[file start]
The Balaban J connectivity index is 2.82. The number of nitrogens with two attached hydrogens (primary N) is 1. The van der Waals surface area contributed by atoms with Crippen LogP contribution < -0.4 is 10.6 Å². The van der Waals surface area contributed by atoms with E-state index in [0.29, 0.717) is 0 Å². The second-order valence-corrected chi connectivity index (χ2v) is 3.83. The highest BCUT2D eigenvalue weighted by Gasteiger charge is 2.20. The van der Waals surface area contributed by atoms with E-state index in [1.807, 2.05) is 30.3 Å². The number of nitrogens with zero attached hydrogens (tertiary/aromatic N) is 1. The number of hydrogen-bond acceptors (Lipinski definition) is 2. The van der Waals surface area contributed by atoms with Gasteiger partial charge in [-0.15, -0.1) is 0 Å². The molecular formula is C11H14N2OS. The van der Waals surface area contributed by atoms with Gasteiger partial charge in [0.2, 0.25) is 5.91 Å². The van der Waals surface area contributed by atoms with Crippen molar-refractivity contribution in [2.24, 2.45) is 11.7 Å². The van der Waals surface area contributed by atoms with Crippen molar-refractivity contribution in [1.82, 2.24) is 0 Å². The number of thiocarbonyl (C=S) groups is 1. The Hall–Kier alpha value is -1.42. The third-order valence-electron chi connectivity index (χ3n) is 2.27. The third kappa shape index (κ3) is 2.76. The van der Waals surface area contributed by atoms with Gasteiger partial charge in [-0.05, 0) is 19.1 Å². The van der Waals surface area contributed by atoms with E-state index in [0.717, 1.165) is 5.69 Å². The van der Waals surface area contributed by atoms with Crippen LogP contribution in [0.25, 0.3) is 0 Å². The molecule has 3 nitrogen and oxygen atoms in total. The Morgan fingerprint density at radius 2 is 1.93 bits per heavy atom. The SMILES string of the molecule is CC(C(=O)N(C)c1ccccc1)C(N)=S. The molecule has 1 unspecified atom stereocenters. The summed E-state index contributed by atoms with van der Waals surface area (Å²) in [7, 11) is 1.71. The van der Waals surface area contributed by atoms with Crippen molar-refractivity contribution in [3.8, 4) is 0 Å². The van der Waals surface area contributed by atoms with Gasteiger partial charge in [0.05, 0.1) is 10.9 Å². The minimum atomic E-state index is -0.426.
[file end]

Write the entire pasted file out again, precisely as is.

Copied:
The Balaban J connectivity index is 2.82. The number of nitrogens with two attached hydrogens (primary N) is 1. The van der Waals surface area contributed by atoms with Crippen LogP contribution < -0.4 is 10.6 Å². The van der Waals surface area contributed by atoms with E-state index in [0.29, 0.717) is 0 Å². The second-order valence-corrected chi connectivity index (χ2v) is 3.83. The highest BCUT2D eigenvalue weighted by Gasteiger charge is 2.20. The van der Waals surface area contributed by atoms with E-state index in [1.807, 2.05) is 30.3 Å². The number of nitrogens with zero attached hydrogens (tertiary/aromatic N) is 1. The number of hydrogen-bond acceptors (Lipinski definition) is 2. The van der Waals surface area contributed by atoms with Gasteiger partial charge in [-0.15, -0.1) is 0 Å². The molecular formula is C11H14N2OS. The van der Waals surface area contributed by atoms with Gasteiger partial charge in [0.2, 0.25) is 5.91 Å². The van der Waals surface area contributed by atoms with Crippen molar-refractivity contribution in [2.24, 2.45) is 11.7 Å². The van der Waals surface area contributed by atoms with Crippen molar-refractivity contribution in [1.82, 2.24) is 0 Å². The number of thiocarbonyl (C=S) groups is 1. The Hall–Kier alpha value is -1.42. The third-order valence-electron chi connectivity index (χ3n) is 2.27. The third kappa shape index (κ3) is 2.76. The van der Waals surface area contributed by atoms with Gasteiger partial charge in [-0.05, 0) is 19.1 Å². The van der Waals surface area contributed by atoms with E-state index in [0.717, 1.165) is 5.69 Å². The van der Waals surface area contributed by atoms with Crippen LogP contribution in [0.25, 0.3) is 0 Å². The molecule has 3 nitrogen and oxygen atoms in total. The Morgan fingerprint density at radius 2 is 1.93 bits per heavy atom. The SMILES string of the molecule is CC(C(=O)N(C)c1ccccc1)C(N)=S. The molecule has 1 unspecified atom stereocenters. The summed E-state index contributed by atoms with van der Waals surface area (Å²) in [7, 11) is 1.71. The van der Waals surface area contributed by atoms with Crippen molar-refractivity contribution in [3.8, 4) is 0 Å². The van der Waals surface area contributed by atoms with Gasteiger partial charge in [0.05, 0.1) is 10.9 Å². The minimum atomic E-state index is -0.426.